Holocaust: The Nazi Persecution and Murder of the Jews

Holocaust: The Nazi Persecution and Murder of the Jews

Holocaust: The Nazi Persecution and Murder of the Jews

Holocaust: The Nazi Persecution and Murder of the Jews

Synopsis

A comprehensive history of the Nazi persecution and murder of European Jews, paying detailed attention to an unrivalled range sources. Focusing clearly on the perpetrators and exploring closely the process of decision making, Longerich argues that anti-Semitism was not a mere by-product of the Nazis' political mobilization or an attempt to deflect the attention of the masses, but that anti-Jewish policy was a central tenet of the Nazi movement's attempts to implement, disseminate, and secure National Socialist rule - and one which crucially shaped Nazi policy decisions, from their earliest days in power through to the invasion of the Soviet Union and the Final Solution. As Longerich shows, the 'disappearance' of Jews was designed as a first step towards a racially homogeneous society - first within the 'Reich', later in the whole of a German-dominated Europe.

Excerpt

Current State of Research, Methodology

When the German edition of this book appeared twelve years ago in 1998 research on the situation of the murder of the European Jews was in a transitional state because of the opening of the Eastern European archives at the beginning of the 1990s. An intensive phase of research had begun using a large number of documents that had hitherto been inaccessible and asking new questions of more familiar material. Holocaust research had become a steadily developing field and now, at the point when this English edition is being prepared, this process of development has by no means ceased. If it seemed extremely ambitious in the late 1990s to undertake a comprehensive account of the persecution and murder of the European Jews from the perspective of the perpetrators, it is no less so now.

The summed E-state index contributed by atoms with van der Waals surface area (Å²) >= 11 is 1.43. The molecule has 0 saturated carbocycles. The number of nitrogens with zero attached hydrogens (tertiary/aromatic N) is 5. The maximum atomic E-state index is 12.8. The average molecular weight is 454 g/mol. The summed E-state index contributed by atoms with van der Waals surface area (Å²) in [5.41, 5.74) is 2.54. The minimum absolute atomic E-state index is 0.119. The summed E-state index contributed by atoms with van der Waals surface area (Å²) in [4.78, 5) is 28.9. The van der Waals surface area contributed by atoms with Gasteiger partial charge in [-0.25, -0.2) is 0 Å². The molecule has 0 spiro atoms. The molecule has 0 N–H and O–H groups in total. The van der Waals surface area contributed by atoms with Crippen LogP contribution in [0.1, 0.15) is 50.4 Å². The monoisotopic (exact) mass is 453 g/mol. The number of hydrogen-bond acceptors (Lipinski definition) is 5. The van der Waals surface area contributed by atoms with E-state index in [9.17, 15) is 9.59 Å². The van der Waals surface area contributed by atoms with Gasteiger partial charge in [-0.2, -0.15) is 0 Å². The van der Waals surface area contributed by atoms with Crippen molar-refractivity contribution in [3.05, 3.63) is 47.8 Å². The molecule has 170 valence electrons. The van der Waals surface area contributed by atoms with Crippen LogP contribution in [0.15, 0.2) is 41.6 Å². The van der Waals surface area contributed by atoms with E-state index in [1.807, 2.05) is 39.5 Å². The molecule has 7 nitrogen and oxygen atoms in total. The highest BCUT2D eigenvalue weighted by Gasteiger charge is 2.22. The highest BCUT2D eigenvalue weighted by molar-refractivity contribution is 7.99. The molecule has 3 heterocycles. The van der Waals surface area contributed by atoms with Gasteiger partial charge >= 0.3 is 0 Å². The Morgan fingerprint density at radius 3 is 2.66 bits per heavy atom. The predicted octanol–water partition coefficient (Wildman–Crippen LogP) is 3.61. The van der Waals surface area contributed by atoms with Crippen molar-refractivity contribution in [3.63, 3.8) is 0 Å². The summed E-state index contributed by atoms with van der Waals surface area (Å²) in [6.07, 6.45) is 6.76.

The original aim of this book was to make a contribution to the lively debate amongst Holocaust researchers about when the Nazi leadership took the decision to implement a ‘final solution’ (Endlösung) to what they called the ‘Jewish question’ (Judenfrage). Via an analysis of the processes of decision-making, the book hoped to offer an explanation of the causes of the terrible events that constituted the Holocaust. When I began preparing this book in the mid-1990s, the state of so-called ‘perpetrator research’ was defined by two opposing schools of thought: on the one side were the ‘intentionalists’, who made the focus of their analysis the intentions and objectives of Hitler and other leading Nazis, and on the other were the ‘structuralists’, who emphasized the importance of the bureaucratic apparatus put in place by the Nazis and the ultimately uncontrollable process of what Hans Mommsen termed ‘cumulative radicalization’. The debate between the two schools of thought had at that point moved through all the usual phases of academic debates—hypotheses had been developed, the different sides had confronted each other, arguments had been improved and intensified, positions had become entrenched, and the discussion had become increasingly polarized. Research on the decision to implement a ‘final solution’ had become deeply embedded within . . .

Search by... Author
Show... All Results Primary Sources Peer-reviewed

Oops!

An unknown error has occurred. Please click the button below to reload the page. If the problem persists, please try again in a little while.